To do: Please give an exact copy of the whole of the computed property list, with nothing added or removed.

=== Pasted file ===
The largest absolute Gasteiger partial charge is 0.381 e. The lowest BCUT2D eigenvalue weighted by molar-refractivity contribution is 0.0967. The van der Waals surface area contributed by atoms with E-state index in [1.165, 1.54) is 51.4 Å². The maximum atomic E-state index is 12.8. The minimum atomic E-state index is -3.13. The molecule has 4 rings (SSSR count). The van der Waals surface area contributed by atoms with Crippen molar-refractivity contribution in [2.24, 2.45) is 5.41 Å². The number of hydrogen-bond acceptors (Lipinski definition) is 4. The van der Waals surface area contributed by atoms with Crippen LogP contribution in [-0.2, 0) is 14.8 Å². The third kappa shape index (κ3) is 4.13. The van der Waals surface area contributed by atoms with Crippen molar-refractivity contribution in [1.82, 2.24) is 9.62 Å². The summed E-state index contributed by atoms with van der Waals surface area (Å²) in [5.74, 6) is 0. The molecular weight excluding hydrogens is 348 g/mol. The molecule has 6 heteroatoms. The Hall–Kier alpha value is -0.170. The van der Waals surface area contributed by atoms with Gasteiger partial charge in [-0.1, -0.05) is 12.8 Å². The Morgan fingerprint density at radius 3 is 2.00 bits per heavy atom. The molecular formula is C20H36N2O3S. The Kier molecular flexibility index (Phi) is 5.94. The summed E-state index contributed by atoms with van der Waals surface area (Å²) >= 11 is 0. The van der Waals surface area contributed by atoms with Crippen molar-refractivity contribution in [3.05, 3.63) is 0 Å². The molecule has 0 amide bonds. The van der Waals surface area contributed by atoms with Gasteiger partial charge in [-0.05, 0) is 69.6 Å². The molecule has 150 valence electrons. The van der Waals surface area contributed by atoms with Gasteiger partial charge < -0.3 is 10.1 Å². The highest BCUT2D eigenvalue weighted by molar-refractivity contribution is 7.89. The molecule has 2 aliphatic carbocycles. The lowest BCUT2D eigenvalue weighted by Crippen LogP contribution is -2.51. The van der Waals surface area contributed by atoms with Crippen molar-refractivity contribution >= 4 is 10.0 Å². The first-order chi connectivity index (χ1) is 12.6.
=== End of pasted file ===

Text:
The largest absolute Gasteiger partial charge is 0.381 e. The lowest BCUT2D eigenvalue weighted by molar-refractivity contribution is 0.0967. The van der Waals surface area contributed by atoms with E-state index in [1.165, 1.54) is 51.4 Å². The maximum atomic E-state index is 12.8. The minimum atomic E-state index is -3.13. The molecule has 4 rings (SSSR count). The van der Waals surface area contributed by atoms with Crippen molar-refractivity contribution in [2.24, 2.45) is 5.41 Å². The number of hydrogen-bond acceptors (Lipinski definition) is 4. The van der Waals surface area contributed by atoms with Crippen LogP contribution in [-0.2, 0) is 14.8 Å². The third kappa shape index (κ3) is 4.13. The van der Waals surface area contributed by atoms with Crippen molar-refractivity contribution in [1.82, 2.24) is 9.62 Å². The summed E-state index contributed by atoms with van der Waals surface area (Å²) in [5.74, 6) is 0. The molecular weight excluding hydrogens is 348 g/mol. The molecule has 6 heteroatoms. The Hall–Kier alpha value is -0.170. The van der Waals surface area contributed by atoms with Gasteiger partial charge in [-0.1, -0.05) is 12.8 Å². The Morgan fingerprint density at radius 3 is 2.00 bits per heavy atom. The molecular formula is C20H36N2O3S. The Kier molecular flexibility index (Phi) is 5.94. The summed E-state index contributed by atoms with van der Waals surface area (Å²) >= 11 is 0. The van der Waals surface area contributed by atoms with Crippen molar-refractivity contribution in [3.05, 3.63) is 0 Å². The molecule has 0 amide bonds. The van der Waals surface area contributed by atoms with Gasteiger partial charge in [-0.05, 0) is 69.6 Å². The molecule has 150 valence electrons. The van der Waals surface area contributed by atoms with Gasteiger partial charge < -0.3 is 10.1 Å². The highest BCUT2D eigenvalue weighted by molar-refractivity contribution is 7.89. The molecule has 2 aliphatic carbocycles. The lowest BCUT2D eigenvalue weighted by Crippen LogP contribution is -2.51. The van der Waals surface area contributed by atoms with Crippen molar-refractivity contribution >= 4 is 10.0 Å². The first-order chi connectivity index (χ1) is 12.6.